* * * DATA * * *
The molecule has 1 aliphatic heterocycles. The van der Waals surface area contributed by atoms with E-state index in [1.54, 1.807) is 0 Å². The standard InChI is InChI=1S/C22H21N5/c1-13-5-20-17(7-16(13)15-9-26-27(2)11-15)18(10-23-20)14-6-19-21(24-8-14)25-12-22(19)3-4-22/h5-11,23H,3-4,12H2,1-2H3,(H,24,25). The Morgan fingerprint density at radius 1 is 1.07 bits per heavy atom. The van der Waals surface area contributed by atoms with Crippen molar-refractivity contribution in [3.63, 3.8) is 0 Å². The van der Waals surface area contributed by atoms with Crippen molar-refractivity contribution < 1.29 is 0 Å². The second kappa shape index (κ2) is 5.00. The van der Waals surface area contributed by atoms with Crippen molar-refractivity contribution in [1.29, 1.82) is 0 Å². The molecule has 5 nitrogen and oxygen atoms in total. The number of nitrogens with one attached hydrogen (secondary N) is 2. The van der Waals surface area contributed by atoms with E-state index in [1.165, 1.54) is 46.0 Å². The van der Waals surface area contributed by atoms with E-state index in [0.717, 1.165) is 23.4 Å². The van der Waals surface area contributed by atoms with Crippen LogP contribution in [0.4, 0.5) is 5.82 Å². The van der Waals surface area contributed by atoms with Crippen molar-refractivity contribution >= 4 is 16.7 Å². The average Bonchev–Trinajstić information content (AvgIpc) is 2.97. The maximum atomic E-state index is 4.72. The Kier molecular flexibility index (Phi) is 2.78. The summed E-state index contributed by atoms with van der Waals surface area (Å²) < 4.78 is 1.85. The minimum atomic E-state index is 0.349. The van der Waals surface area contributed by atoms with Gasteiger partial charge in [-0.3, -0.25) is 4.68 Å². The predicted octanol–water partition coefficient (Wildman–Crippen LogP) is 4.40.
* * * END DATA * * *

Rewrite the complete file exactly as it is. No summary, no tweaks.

The molecule has 1 aliphatic heterocycles. The van der Waals surface area contributed by atoms with E-state index in [1.54, 1.807) is 0 Å². The standard InChI is InChI=1S/C22H21N5/c1-13-5-20-17(7-16(13)15-9-26-27(2)11-15)18(10-23-20)14-6-19-21(24-8-14)25-12-22(19)3-4-22/h5-11,23H,3-4,12H2,1-2H3,(H,24,25). The Morgan fingerprint density at radius 1 is 1.07 bits per heavy atom. The van der Waals surface area contributed by atoms with Crippen molar-refractivity contribution in [3.63, 3.8) is 0 Å². The van der Waals surface area contributed by atoms with Crippen molar-refractivity contribution < 1.29 is 0 Å². The second kappa shape index (κ2) is 5.00. The van der Waals surface area contributed by atoms with Crippen molar-refractivity contribution in [1.29, 1.82) is 0 Å². The molecule has 5 nitrogen and oxygen atoms in total. The number of nitrogens with one attached hydrogen (secondary N) is 2. The van der Waals surface area contributed by atoms with E-state index in [1.165, 1.54) is 46.0 Å². The van der Waals surface area contributed by atoms with E-state index in [0.717, 1.165) is 23.4 Å². The van der Waals surface area contributed by atoms with Crippen LogP contribution in [0.4, 0.5) is 5.82 Å². The van der Waals surface area contributed by atoms with Crippen molar-refractivity contribution >= 4 is 16.7 Å². The average Bonchev–Trinajstić information content (AvgIpc) is 2.97. The maximum atomic E-state index is 4.72. The Kier molecular flexibility index (Phi) is 2.78. The summed E-state index contributed by atoms with van der Waals surface area (Å²) < 4.78 is 1.85. The minimum atomic E-state index is 0.349. The van der Waals surface area contributed by atoms with Gasteiger partial charge in [-0.3, -0.25) is 4.68 Å². The predicted octanol–water partition coefficient (Wildman–Crippen LogP) is 4.40.